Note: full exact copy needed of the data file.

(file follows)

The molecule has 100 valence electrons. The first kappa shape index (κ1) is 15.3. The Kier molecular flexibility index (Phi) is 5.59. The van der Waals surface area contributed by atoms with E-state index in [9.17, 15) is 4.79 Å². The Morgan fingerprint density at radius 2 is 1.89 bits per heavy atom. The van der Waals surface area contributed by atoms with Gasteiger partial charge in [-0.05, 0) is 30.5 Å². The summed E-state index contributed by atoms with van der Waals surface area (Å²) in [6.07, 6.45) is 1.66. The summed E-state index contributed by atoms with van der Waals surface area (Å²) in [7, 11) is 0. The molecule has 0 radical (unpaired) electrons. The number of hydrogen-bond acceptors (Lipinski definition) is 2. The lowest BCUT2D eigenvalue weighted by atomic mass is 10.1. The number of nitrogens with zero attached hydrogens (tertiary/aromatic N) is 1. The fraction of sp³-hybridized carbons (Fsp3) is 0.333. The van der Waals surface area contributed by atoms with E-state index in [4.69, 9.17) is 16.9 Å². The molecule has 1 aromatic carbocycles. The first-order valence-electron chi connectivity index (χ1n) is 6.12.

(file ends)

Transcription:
The molecule has 100 valence electrons. The first kappa shape index (κ1) is 15.3. The Kier molecular flexibility index (Phi) is 5.59. The van der Waals surface area contributed by atoms with E-state index in [9.17, 15) is 4.79 Å². The Morgan fingerprint density at radius 2 is 1.89 bits per heavy atom. The van der Waals surface area contributed by atoms with Gasteiger partial charge in [-0.05, 0) is 30.5 Å². The summed E-state index contributed by atoms with van der Waals surface area (Å²) in [6.07, 6.45) is 1.66. The summed E-state index contributed by atoms with van der Waals surface area (Å²) in [7, 11) is 0. The molecule has 0 radical (unpaired) electrons. The number of hydrogen-bond acceptors (Lipinski definition) is 2. The lowest BCUT2D eigenvalue weighted by atomic mass is 10.1. The number of nitrogens with zero attached hydrogens (tertiary/aromatic N) is 1. The fraction of sp³-hybridized carbons (Fsp3) is 0.333. The van der Waals surface area contributed by atoms with E-state index in [4.69, 9.17) is 16.9 Å². The molecule has 1 aromatic carbocycles. The first-order valence-electron chi connectivity index (χ1n) is 6.12.